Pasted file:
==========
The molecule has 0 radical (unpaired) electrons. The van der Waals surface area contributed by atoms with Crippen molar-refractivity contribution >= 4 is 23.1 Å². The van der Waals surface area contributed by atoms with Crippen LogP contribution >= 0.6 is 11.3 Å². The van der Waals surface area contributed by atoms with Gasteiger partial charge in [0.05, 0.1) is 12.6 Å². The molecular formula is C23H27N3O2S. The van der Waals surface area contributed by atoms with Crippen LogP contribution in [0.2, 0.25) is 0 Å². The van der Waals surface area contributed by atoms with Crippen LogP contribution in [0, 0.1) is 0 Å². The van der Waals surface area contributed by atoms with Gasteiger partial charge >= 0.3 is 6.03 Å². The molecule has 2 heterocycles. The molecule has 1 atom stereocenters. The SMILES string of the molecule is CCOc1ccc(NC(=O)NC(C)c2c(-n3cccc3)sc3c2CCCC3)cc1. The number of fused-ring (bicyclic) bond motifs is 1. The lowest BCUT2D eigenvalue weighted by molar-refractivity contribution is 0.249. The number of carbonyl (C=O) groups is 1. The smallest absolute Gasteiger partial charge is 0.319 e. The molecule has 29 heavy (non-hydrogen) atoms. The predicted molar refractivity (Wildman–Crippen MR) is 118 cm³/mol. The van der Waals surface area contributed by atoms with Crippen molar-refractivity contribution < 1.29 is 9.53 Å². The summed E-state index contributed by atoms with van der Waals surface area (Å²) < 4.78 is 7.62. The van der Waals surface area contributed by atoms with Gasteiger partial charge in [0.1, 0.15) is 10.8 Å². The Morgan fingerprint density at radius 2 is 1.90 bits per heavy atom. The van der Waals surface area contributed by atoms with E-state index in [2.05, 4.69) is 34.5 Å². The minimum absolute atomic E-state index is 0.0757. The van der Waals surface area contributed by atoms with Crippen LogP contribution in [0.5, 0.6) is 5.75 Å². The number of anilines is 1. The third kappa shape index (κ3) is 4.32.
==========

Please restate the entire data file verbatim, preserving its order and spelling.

The molecule has 0 radical (unpaired) electrons. The van der Waals surface area contributed by atoms with Crippen molar-refractivity contribution >= 4 is 23.1 Å². The van der Waals surface area contributed by atoms with Crippen LogP contribution >= 0.6 is 11.3 Å². The van der Waals surface area contributed by atoms with Gasteiger partial charge in [0.05, 0.1) is 12.6 Å². The molecular formula is C23H27N3O2S. The van der Waals surface area contributed by atoms with Crippen LogP contribution in [0.2, 0.25) is 0 Å². The van der Waals surface area contributed by atoms with Crippen LogP contribution in [0, 0.1) is 0 Å². The van der Waals surface area contributed by atoms with Gasteiger partial charge >= 0.3 is 6.03 Å². The molecule has 2 heterocycles. The molecule has 1 atom stereocenters. The SMILES string of the molecule is CCOc1ccc(NC(=O)NC(C)c2c(-n3cccc3)sc3c2CCCC3)cc1. The number of fused-ring (bicyclic) bond motifs is 1. The lowest BCUT2D eigenvalue weighted by molar-refractivity contribution is 0.249. The number of carbonyl (C=O) groups is 1. The smallest absolute Gasteiger partial charge is 0.319 e. The molecule has 29 heavy (non-hydrogen) atoms. The predicted molar refractivity (Wildman–Crippen MR) is 118 cm³/mol. The van der Waals surface area contributed by atoms with Crippen molar-refractivity contribution < 1.29 is 9.53 Å². The summed E-state index contributed by atoms with van der Waals surface area (Å²) < 4.78 is 7.62. The van der Waals surface area contributed by atoms with Gasteiger partial charge in [0.1, 0.15) is 10.8 Å². The Morgan fingerprint density at radius 2 is 1.90 bits per heavy atom. The van der Waals surface area contributed by atoms with E-state index in [2.05, 4.69) is 34.5 Å². The minimum absolute atomic E-state index is 0.0757. The van der Waals surface area contributed by atoms with Crippen LogP contribution in [0.5, 0.6) is 5.75 Å². The number of anilines is 1. The third kappa shape index (κ3) is 4.32.